“There are major environmental changes that are shifting the landscape in Alaska. So, (that means) big changes to Alaska’s fresh water systems and coastlines.
With that introduction to her presentation, Anne Beaudreau of the University of Alaska-Fairbanks’ School of Fisheries and Ocean Sciences at Juneau’s Point Lena facility began her presentation on her team’s emerging research to determine the potential effects of such changes on fish and invertebrate habitat in glacial-fed streams. She briefed participants during this week’s Southeast Alaska Watershed Symposium in Juneau.
“In Southeast Alaska, one of the biggest changes we’re seeing is glacier volume loss and recession. So, here’s an example of pretty close to home,” said Beaudreau as she showed a pair of slides demonstrating the Mendenhall Glacier’s dramatic retreat between 1894 and 2008.
Over about a hundred years, this glacier receded 2800 meters. That’s a lot of landscape change. A lot of times the affects of glaciers are thought of as imposing this change on the terrestrial environment and creating new streams for fish, for example. But all of that water is going somewhere and it’s ultimately ending up in the Gulf of Alaska. Glaciers in Southeast Alaska are contributing quite a lot of fresh water to the marine system.”
Beaudreau said the Southeast Alaska watershed is producing more runoff than the Yukon River watershed and almost as much as the Mississippi watershed. Much of it in Southeast Alaska is glacial runoff, or very cold water.
So, one question we might ask is whether colder temperatures in the estuaries are contributing to lower growth rates of fish”
It may also be very turbid water.
With increasing sediment concentration, fish are showing a longer response time to the prey that are introduced to them. So, potentially high turbidity could compromise fish foraging.”
But that water may also carry a lot of nutrients and organic material downstream that could be food for fish.
This potentially could increase productivity in the estuaries.”
Beaudreau plans spring, summer, and fall sampling over two years to account for seasonal variations. Beach seines will be used to capture specimens, and the contents of their stomachs and stable isotopes will be examined. That will help determine the amount and type of carbon and other nutrients that the fish and invertebrates are ingesting. Beaudreau said that a round of preliminary sampling was already done in August and September.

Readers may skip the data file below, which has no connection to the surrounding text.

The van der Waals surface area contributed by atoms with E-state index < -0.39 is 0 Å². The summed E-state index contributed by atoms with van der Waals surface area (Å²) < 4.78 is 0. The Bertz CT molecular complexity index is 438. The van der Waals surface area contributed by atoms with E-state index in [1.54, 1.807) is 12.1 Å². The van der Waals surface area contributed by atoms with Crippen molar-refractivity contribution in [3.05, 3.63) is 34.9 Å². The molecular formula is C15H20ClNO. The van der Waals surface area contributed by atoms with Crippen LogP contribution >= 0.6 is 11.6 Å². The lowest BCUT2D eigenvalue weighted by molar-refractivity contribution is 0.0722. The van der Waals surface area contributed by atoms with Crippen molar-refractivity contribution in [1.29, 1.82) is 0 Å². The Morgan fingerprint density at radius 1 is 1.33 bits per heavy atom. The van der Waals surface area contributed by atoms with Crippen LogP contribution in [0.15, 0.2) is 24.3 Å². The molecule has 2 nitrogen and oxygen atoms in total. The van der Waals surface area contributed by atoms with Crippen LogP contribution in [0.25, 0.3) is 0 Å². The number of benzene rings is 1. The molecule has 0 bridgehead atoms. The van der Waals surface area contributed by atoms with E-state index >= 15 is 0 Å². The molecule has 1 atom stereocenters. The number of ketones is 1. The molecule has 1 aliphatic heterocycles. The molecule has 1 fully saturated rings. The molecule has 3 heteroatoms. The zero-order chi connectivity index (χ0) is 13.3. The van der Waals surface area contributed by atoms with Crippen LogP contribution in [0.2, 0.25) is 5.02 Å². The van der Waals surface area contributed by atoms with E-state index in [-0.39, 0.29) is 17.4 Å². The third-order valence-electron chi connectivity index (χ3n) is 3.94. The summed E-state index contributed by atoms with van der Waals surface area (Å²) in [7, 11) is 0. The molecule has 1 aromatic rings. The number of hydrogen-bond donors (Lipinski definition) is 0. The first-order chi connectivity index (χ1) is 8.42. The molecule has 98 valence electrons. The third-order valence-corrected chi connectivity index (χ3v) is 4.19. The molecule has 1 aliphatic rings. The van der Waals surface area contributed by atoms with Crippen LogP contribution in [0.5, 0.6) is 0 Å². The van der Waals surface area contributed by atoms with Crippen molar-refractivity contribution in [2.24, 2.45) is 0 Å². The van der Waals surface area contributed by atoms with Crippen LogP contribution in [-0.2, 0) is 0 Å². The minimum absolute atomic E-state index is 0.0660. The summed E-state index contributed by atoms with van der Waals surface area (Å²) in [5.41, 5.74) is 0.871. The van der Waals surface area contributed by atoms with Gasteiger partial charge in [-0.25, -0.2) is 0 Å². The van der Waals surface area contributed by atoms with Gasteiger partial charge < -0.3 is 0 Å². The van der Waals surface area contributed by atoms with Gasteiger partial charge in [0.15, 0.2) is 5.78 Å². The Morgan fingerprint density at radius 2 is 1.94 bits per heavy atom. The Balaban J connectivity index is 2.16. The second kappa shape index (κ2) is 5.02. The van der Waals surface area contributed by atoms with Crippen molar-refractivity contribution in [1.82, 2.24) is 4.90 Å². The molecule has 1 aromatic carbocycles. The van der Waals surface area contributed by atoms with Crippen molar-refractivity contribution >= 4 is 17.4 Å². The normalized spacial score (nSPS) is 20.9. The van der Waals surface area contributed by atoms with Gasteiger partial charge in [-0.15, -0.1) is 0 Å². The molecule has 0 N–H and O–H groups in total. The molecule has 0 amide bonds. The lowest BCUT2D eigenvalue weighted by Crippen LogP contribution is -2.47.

Beaudreau said they picked three Juneau-area rivers which are different combinations of glaciated, and forested or rain-fed watersheds. Cowee Creek at the north end of the mainland road system, for example, is predominately a forest watershed with a small glacial influence. Eagle River is nearly half-influenced by glacial run off while Mendenhall River is predominately glacial runoff.
We expect to see differences among these sites, but there’s a lot of other things besides glaciers that are contributing to those differences. We’re not going to be able to say that these differences are due to glacial influence. But it’s just a start to see what’s there and how much variation exists.”
Beaudreau said a high abundance of herring has already been found in Cowee Creek, plenty of starry flounder and returning pink salmon in August at Eagle River, and buffalo sculpin in the Mendenhall River.
Two of the big players in Juneau estuaries are staghorn sculpin and starry flounder. I hate to disappoint you, but there’s a ton of them! They were consistently found in almost every beach seine set, across sites, and across months. They’re actually going to be really important in terms of our diet study because we’re going to be able to consistently collect diet samples across all of these different sites and seasons.”
Beaudreau said the pilot program is just getting underway and is meant to determine a baseline for future research.
In responding to a question from a symposium participant, she conceded that the project does not yet include a survey of stream bed or submerged vegetation.
Beaudreau provided an overview of her team’s project on Tuesday afternoon during the Southeast Alaska Watershed Symposium that is underway this week at Centennial Hall.
- The flag flies on public buildings and is often waved at sporting events, but it has not been a symbol the French personally embrace. That has changed dramatically in the wake of the Nov. 13 attacks.
- Studies recommended relocating villages like Newtok, Kivalina and Shishmaref. But more than 10 years later they are still there, with waves getting higher and storms getting stronger.
- New research suggests Pacific halibut may adapt favorably to increased ocean temperatures. Greenland halibut may not be so lucky.
- “So what we’re seeing here is a giant step — a beautiful step — backward in time, where we’re remembering that there is no us versus them. There’s only us, and we are the people, and the people are the police."